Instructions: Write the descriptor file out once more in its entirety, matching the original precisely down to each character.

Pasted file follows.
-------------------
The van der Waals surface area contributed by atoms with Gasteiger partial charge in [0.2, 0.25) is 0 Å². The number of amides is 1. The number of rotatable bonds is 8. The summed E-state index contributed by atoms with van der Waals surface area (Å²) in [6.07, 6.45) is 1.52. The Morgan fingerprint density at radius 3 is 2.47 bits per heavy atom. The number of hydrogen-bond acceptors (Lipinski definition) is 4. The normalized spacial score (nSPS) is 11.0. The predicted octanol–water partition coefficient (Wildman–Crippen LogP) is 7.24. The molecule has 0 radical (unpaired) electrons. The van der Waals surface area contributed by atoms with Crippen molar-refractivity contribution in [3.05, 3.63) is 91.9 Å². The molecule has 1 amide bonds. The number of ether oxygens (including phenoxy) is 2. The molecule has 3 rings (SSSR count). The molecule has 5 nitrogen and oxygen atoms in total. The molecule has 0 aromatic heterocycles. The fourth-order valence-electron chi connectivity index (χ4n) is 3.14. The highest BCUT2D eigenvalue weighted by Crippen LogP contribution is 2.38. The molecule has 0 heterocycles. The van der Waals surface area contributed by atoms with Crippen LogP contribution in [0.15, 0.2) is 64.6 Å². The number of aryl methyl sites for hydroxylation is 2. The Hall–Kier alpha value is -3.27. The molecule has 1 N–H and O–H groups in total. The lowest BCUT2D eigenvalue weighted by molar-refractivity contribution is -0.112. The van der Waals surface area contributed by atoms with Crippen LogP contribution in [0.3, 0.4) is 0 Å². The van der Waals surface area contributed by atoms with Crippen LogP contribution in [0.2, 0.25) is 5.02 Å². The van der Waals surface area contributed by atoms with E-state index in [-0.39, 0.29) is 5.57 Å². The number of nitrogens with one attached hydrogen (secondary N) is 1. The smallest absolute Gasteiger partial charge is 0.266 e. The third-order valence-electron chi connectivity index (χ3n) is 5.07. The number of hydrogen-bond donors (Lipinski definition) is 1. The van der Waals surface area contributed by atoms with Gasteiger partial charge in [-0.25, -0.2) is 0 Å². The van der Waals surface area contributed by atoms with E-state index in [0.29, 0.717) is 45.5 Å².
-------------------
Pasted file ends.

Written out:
The van der Waals surface area contributed by atoms with Gasteiger partial charge in [0.2, 0.25) is 0 Å². The number of amides is 1. The number of rotatable bonds is 8. The summed E-state index contributed by atoms with van der Waals surface area (Å²) in [6.07, 6.45) is 1.52. The Morgan fingerprint density at radius 3 is 2.47 bits per heavy atom. The number of hydrogen-bond acceptors (Lipinski definition) is 4. The normalized spacial score (nSPS) is 11.0. The predicted octanol–water partition coefficient (Wildman–Crippen LogP) is 7.24. The molecule has 0 radical (unpaired) electrons. The van der Waals surface area contributed by atoms with Crippen molar-refractivity contribution in [3.05, 3.63) is 91.9 Å². The molecule has 1 amide bonds. The number of ether oxygens (including phenoxy) is 2. The molecule has 3 rings (SSSR count). The molecule has 5 nitrogen and oxygen atoms in total. The molecule has 0 aromatic heterocycles. The fourth-order valence-electron chi connectivity index (χ4n) is 3.14. The highest BCUT2D eigenvalue weighted by Crippen LogP contribution is 2.38. The molecule has 0 heterocycles. The van der Waals surface area contributed by atoms with Crippen LogP contribution in [0.15, 0.2) is 64.6 Å². The number of aryl methyl sites for hydroxylation is 2. The Hall–Kier alpha value is -3.27. The molecule has 1 N–H and O–H groups in total. The lowest BCUT2D eigenvalue weighted by molar-refractivity contribution is -0.112. The van der Waals surface area contributed by atoms with Crippen LogP contribution in [0.3, 0.4) is 0 Å². The van der Waals surface area contributed by atoms with Crippen LogP contribution in [0.2, 0.25) is 5.02 Å². The van der Waals surface area contributed by atoms with E-state index in [-0.39, 0.29) is 5.57 Å². The number of nitrogens with one attached hydrogen (secondary N) is 1. The smallest absolute Gasteiger partial charge is 0.266 e. The third-order valence-electron chi connectivity index (χ3n) is 5.07. The number of hydrogen-bond donors (Lipinski definition) is 1. The van der Waals surface area contributed by atoms with Gasteiger partial charge in [-0.25, -0.2) is 0 Å². The van der Waals surface area contributed by atoms with E-state index in [0.29, 0.717) is 45.5 Å².